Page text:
appBar: AppBar(
        title: Text('Shopping Cart Demo')
      ),
      body: StreamBuilder(
        stream: appState.shoppingCartBloc.productListStream,
        builder : (BuildContext _, AsyncSnapshot<List<Product>> sptBody) {

          // show progress indicator if data is not yet received
          if (!sptBody.hasData) {
            return Center(
              child: CircularProgressIndicator(),
            );
          }

          // show error if stream have some error
          if (sptBody.hasError) {
            return Center(
              child: Text('Oops. Something went wrong!'),
            );
          }

          return ListView(
            children: _kProductList.map((product) =>
              GestureDetector(
                onDoubleTap: () {

                  // if product already exists in cart
                  // remove from list
                  // else add it to list
                  bool productExistsInCart = sptBody.data.any((p) => p.id == product.id);
                  List<Product> newProductList;
                  if (productExistsInCart) {
                    newProductList = sptBody.data.where((p) => p.id != product.id).toList();
                  } else {
                    newProductList = sptBody.data + [product];
                  }

                  // send updated product list to stream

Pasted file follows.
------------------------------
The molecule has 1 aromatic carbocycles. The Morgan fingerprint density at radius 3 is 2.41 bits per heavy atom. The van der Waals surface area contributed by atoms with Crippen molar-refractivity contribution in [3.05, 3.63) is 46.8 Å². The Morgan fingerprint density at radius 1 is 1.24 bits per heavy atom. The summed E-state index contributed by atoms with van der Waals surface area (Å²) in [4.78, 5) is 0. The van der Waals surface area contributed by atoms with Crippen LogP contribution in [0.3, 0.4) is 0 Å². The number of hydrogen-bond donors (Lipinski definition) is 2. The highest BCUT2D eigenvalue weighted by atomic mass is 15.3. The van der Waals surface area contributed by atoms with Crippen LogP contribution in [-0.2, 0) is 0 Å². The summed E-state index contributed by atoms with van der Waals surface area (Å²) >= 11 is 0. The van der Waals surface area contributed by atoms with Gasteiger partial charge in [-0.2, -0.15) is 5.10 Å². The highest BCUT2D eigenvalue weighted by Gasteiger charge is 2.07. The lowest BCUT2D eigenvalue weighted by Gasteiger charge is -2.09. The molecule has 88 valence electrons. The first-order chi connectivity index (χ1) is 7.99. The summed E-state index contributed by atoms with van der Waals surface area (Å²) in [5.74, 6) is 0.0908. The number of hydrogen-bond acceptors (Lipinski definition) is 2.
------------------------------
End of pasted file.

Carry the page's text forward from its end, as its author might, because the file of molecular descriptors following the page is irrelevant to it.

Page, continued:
appState.shoppingCartBloc.updateProductList(newProductList);
                },
                child: ListTile(
                  title: Text(product.name),
                ),
              )
            ).toList(),
          );
        },
      ),
      floatingActionButton: StreamBuilder(
        stream: appState.shoppingCartBloc.productListStream,
        builder: (BuildContext cxtProductList, AsyncSnapshot<List<Product>> sptProductList) {

          // any changes to productListStream in shopping cart bloc
          // is also reflected here
          return FloatingActionButton(
            onPressed: sptProductList.hasData ? () {} : null,
            tooltip: 'Shopping Cart',
            child: Text('${sptProductList.data?.length}'),
          );
        },
      ),
    );
  }
}

In above example, we showed the list of products and a floating button which will display number of products selected. When any product is double tapped, if it already exists in product list of shopping cart it will be removed else it will be added to it. Remember Add Product and Remove Product actions in our requirement.